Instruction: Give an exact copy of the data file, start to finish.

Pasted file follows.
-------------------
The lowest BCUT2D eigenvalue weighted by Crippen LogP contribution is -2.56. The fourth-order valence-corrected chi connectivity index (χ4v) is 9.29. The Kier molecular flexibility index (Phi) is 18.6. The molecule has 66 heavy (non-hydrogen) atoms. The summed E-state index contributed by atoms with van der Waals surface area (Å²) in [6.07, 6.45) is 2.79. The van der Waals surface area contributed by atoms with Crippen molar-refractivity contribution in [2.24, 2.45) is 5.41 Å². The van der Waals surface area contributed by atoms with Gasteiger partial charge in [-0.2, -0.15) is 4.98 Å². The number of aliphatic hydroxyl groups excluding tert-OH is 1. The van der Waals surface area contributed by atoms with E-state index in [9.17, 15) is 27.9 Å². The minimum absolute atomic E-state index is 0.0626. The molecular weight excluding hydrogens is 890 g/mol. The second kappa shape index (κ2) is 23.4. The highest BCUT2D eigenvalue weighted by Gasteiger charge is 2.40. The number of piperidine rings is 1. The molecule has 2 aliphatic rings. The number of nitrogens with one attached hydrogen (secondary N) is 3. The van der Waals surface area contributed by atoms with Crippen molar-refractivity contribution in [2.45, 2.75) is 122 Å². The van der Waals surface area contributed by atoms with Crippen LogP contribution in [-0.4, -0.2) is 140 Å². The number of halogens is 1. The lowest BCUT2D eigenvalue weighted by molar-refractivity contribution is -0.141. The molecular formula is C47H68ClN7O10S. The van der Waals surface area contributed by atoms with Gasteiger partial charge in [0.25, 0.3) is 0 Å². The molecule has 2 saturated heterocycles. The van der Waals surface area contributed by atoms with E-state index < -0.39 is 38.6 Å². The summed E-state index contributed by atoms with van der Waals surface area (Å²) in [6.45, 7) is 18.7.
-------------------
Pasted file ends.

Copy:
The lowest BCUT2D eigenvalue weighted by Crippen LogP contribution is -2.56. The fourth-order valence-corrected chi connectivity index (χ4v) is 9.29. The Kier molecular flexibility index (Phi) is 18.6. The molecule has 66 heavy (non-hydrogen) atoms. The summed E-state index contributed by atoms with van der Waals surface area (Å²) in [6.07, 6.45) is 2.79. The van der Waals surface area contributed by atoms with Crippen molar-refractivity contribution in [2.24, 2.45) is 5.41 Å². The van der Waals surface area contributed by atoms with Gasteiger partial charge in [-0.2, -0.15) is 4.98 Å². The number of aliphatic hydroxyl groups excluding tert-OH is 1. The van der Waals surface area contributed by atoms with E-state index in [9.17, 15) is 27.9 Å². The minimum absolute atomic E-state index is 0.0626. The molecular weight excluding hydrogens is 890 g/mol. The second kappa shape index (κ2) is 23.4. The highest BCUT2D eigenvalue weighted by Gasteiger charge is 2.40. The number of piperidine rings is 1. The molecule has 2 aliphatic rings. The number of nitrogens with one attached hydrogen (secondary N) is 3. The van der Waals surface area contributed by atoms with Crippen molar-refractivity contribution in [2.45, 2.75) is 122 Å². The van der Waals surface area contributed by atoms with Crippen LogP contribution in [-0.4, -0.2) is 140 Å². The number of halogens is 1. The lowest BCUT2D eigenvalue weighted by molar-refractivity contribution is -0.141. The molecular formula is C47H68ClN7O10S. The van der Waals surface area contributed by atoms with Gasteiger partial charge in [0.25, 0.3) is 0 Å². The molecule has 2 saturated heterocycles. The van der Waals surface area contributed by atoms with E-state index < -0.39 is 38.6 Å². The summed E-state index contributed by atoms with van der Waals surface area (Å²) in [6.45, 7) is 18.7.